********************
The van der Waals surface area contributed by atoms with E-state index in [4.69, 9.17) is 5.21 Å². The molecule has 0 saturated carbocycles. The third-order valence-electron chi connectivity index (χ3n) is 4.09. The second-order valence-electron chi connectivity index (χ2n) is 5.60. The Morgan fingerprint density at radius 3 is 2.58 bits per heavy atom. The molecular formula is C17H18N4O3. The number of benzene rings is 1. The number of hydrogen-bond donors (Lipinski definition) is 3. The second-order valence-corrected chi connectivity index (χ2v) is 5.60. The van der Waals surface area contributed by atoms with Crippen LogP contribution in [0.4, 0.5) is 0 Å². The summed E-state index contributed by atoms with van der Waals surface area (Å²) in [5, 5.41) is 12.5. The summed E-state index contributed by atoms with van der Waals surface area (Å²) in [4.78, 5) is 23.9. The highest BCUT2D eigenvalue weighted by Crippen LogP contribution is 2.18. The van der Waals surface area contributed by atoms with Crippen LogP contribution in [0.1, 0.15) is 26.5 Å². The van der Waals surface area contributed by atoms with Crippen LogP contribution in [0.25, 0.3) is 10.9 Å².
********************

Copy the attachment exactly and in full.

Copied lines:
The van der Waals surface area contributed by atoms with E-state index in [4.69, 9.17) is 5.21 Å². The molecule has 0 saturated carbocycles. The third-order valence-electron chi connectivity index (χ3n) is 4.09. The second-order valence-electron chi connectivity index (χ2n) is 5.60. The Morgan fingerprint density at radius 3 is 2.58 bits per heavy atom. The molecular formula is C17H18N4O3. The number of benzene rings is 1. The number of hydrogen-bond donors (Lipinski definition) is 3. The second-order valence-corrected chi connectivity index (χ2v) is 5.60. The van der Waals surface area contributed by atoms with Crippen LogP contribution in [0.4, 0.5) is 0 Å². The summed E-state index contributed by atoms with van der Waals surface area (Å²) in [5, 5.41) is 12.5. The summed E-state index contributed by atoms with van der Waals surface area (Å²) in [4.78, 5) is 23.9. The highest BCUT2D eigenvalue weighted by Crippen LogP contribution is 2.18. The van der Waals surface area contributed by atoms with Crippen LogP contribution in [0.1, 0.15) is 26.5 Å². The van der Waals surface area contributed by atoms with Crippen LogP contribution in [0.25, 0.3) is 10.9 Å².